Thursday, March 8, 2012

Turned Inside Out

Scott Bradley

Buddhism speaks of a "turning about" in its efforts to describe the experience of 'awakening'. Suddenly, everything is perceived differently. I often sense it as getting "turned inside out". I don't mean to imply that I am in any way 'awakened', but only that, in considering the implications of that other way of being in the world as suggested by philosophical Daoism, I sense how it is so radically different from the 'normal' way of preceding as to constitute a complete overturning of normalcy.

"Turning inside out" appeals to me as a metaphor because it suggests the absolute openness and vulnerability required of the heart that harmonizes with things. Openness is not opening a door into oneself, but the demolition of the entire edifice which separates one from the world.

I write this on the heels of a post considering what it means that, right now in this very moment, I am unconditionally and precisely the fullness of what I can be. There is nothing I need become. To even play about on the periphery of what this means is to get a sense of an entirely different way of living. To truly realize this would be to be utterly transformed in terms of experience. It would be to be turned inside out.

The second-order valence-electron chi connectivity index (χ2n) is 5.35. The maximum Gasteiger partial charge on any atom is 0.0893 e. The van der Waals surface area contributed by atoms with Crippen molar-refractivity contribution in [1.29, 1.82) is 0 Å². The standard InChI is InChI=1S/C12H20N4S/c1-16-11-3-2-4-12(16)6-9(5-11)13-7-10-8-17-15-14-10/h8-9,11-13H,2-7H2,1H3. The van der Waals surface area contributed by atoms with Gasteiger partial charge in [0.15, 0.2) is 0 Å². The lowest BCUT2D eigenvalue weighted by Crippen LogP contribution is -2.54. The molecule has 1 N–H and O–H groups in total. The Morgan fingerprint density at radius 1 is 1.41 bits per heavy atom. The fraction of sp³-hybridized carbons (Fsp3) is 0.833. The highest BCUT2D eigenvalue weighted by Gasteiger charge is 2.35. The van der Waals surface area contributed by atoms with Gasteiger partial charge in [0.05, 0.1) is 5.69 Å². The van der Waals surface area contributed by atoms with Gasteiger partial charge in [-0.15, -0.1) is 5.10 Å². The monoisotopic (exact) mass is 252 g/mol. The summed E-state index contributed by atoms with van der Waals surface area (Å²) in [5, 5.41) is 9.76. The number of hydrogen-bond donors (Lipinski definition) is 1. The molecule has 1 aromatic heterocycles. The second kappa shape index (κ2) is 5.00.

This likewise applies to most every "spiritual" insight one might wish to embrace; if it is "spiritual" it is ultimately revolutionary, which is to say, transformational.

The spirit of Daoism turns most every human inclination on its head. This is because humanity has meandered into the cul-de-sac of egoic identity. All we do is largely determined by the perception of ourselves as apart. Not only does self require that all else be ‘other’, but self itself becomes other to itself. Alienation is not separation from the world, but from oneself.

If Daoism is redemptive, however, it is not so at the expense of human inclinations; it is not negation. What it proposes is simply ‘more’. It is an invitation to a more inclusive, ‘higher’ point of view in which these inclinations find fuller, more fruitful expression. It is an invitation to transcend the cul-de-sac of self-centeredness and to re-integrate into the Whole. Yet, here again, more is less, though less is All.

You can check out Scott's other miscellaneous writings here.

1 comment:

  1. Akin to "discovery" ie "not seeking new landscapes but having new eyes" (Proust, M)... Was it T.S. Eliot who said about "finding yourself where you began & knowing it for the first time"?


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